• If the visa is valid for more than 180 days and the foreigner intends to stay in India continuously for more than 180 days, then every such foreigner entering India or resident in India shall present in person or along with an authorized representative to the satisfaction of the appropriate Registration Officer at the place of his stay within the specified period mentioned on visa except certain visa categories requiring registration within the specified time.
  • Such registration shall not be necessary in the case of a foreigner entering India on a visa valid for a period of not more than 180 days and who does not remain in India beyond the said period, unless, specific endorsement/observation is made on the visa by the Indian Mission.
  • At the time of Registration every foreigner shall furnish accurate information, to the satisfaction of the Registration Officer and shall, sign the Registration Report, in the presence of the said officer. The foreigner shall also be provided a copy of Certificate of Registration.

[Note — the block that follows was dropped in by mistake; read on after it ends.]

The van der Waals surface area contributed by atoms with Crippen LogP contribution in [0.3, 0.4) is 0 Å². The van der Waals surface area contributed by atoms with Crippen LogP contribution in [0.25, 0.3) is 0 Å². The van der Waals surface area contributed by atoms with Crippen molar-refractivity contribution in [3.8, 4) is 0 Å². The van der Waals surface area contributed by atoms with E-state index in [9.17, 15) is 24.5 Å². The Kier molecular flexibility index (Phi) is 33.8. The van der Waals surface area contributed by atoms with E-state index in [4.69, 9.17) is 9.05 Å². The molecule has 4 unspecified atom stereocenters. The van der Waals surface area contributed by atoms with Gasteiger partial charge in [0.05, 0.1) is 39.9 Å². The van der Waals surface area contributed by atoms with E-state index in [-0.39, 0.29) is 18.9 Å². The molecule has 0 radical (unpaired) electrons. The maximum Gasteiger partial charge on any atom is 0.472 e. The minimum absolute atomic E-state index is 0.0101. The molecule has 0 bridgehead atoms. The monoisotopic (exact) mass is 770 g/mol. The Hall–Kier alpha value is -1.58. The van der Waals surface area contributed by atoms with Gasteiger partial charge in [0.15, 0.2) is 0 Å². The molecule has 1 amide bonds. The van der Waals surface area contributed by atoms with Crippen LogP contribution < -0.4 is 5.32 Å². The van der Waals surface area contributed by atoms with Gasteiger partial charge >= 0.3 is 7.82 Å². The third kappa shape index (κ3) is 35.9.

• Foreigners may go through the instructions given on Registration Certificates for their guidance concerning stay and future reporting.
  • Every foreigner shall within twenty hours of the demand being made by a Registration Officer, magistrate or police officer, not below the rank of a head constable, produce, at such place as may be specified in his passport or such other proof of his identity and/or Registration Certificate as may be required for any purpose connected with the enforcement of Foreigners Act/ Registration of Foreigners Rules.